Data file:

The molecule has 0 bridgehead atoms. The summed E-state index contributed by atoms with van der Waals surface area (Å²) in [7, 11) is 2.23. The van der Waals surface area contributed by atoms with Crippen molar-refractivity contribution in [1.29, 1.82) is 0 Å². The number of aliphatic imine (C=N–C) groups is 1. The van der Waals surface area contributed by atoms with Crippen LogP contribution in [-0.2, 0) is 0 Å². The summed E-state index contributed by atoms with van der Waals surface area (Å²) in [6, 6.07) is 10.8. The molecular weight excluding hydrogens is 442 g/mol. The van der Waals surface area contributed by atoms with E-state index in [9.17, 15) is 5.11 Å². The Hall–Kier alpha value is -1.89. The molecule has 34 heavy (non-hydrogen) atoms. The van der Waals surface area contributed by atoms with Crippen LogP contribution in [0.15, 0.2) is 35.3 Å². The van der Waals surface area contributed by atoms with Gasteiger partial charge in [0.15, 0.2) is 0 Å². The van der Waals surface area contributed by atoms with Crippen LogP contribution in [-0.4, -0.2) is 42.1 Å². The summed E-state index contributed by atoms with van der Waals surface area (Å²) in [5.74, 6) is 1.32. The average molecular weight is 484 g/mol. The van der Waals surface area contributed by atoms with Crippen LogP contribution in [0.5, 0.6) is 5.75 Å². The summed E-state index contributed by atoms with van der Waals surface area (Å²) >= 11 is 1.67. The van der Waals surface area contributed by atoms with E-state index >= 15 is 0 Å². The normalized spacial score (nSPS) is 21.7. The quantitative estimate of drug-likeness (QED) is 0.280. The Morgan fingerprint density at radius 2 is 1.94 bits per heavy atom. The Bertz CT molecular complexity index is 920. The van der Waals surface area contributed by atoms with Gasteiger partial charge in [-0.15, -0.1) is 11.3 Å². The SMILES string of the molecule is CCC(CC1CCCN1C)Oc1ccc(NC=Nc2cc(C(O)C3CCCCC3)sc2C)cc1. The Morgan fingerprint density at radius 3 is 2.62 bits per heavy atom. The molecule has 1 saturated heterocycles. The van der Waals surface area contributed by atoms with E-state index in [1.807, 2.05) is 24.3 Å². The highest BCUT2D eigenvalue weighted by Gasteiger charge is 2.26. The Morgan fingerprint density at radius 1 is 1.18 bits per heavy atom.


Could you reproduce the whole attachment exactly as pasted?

The molecule has 0 bridgehead atoms. The summed E-state index contributed by atoms with van der Waals surface area (Å²) in [7, 11) is 2.23. The van der Waals surface area contributed by atoms with Crippen molar-refractivity contribution in [1.29, 1.82) is 0 Å². The number of aliphatic imine (C=N–C) groups is 1. The van der Waals surface area contributed by atoms with Crippen LogP contribution in [-0.2, 0) is 0 Å². The summed E-state index contributed by atoms with van der Waals surface area (Å²) in [6, 6.07) is 10.8. The molecular weight excluding hydrogens is 442 g/mol. The van der Waals surface area contributed by atoms with E-state index in [9.17, 15) is 5.11 Å². The Hall–Kier alpha value is -1.89. The molecule has 34 heavy (non-hydrogen) atoms. The van der Waals surface area contributed by atoms with Crippen LogP contribution in [0.15, 0.2) is 35.3 Å². The van der Waals surface area contributed by atoms with Gasteiger partial charge in [0.15, 0.2) is 0 Å². The van der Waals surface area contributed by atoms with Crippen LogP contribution in [-0.4, -0.2) is 42.1 Å². The summed E-state index contributed by atoms with van der Waals surface area (Å²) in [5.74, 6) is 1.32. The average molecular weight is 484 g/mol. The van der Waals surface area contributed by atoms with Crippen LogP contribution in [0.5, 0.6) is 5.75 Å². The summed E-state index contributed by atoms with van der Waals surface area (Å²) >= 11 is 1.67. The van der Waals surface area contributed by atoms with E-state index >= 15 is 0 Å². The normalized spacial score (nSPS) is 21.7. The quantitative estimate of drug-likeness (QED) is 0.280. The Morgan fingerprint density at radius 2 is 1.94 bits per heavy atom. The Bertz CT molecular complexity index is 920. The van der Waals surface area contributed by atoms with Gasteiger partial charge in [-0.15, -0.1) is 11.3 Å². The SMILES string of the molecule is CCC(CC1CCCN1C)Oc1ccc(NC=Nc2cc(C(O)C3CCCCC3)sc2C)cc1. The Morgan fingerprint density at radius 3 is 2.62 bits per heavy atom. The molecule has 1 saturated heterocycles. The van der Waals surface area contributed by atoms with E-state index in [1.807, 2.05) is 24.3 Å². The highest BCUT2D eigenvalue weighted by Gasteiger charge is 2.26. The Morgan fingerprint density at radius 1 is 1.18 bits per heavy atom.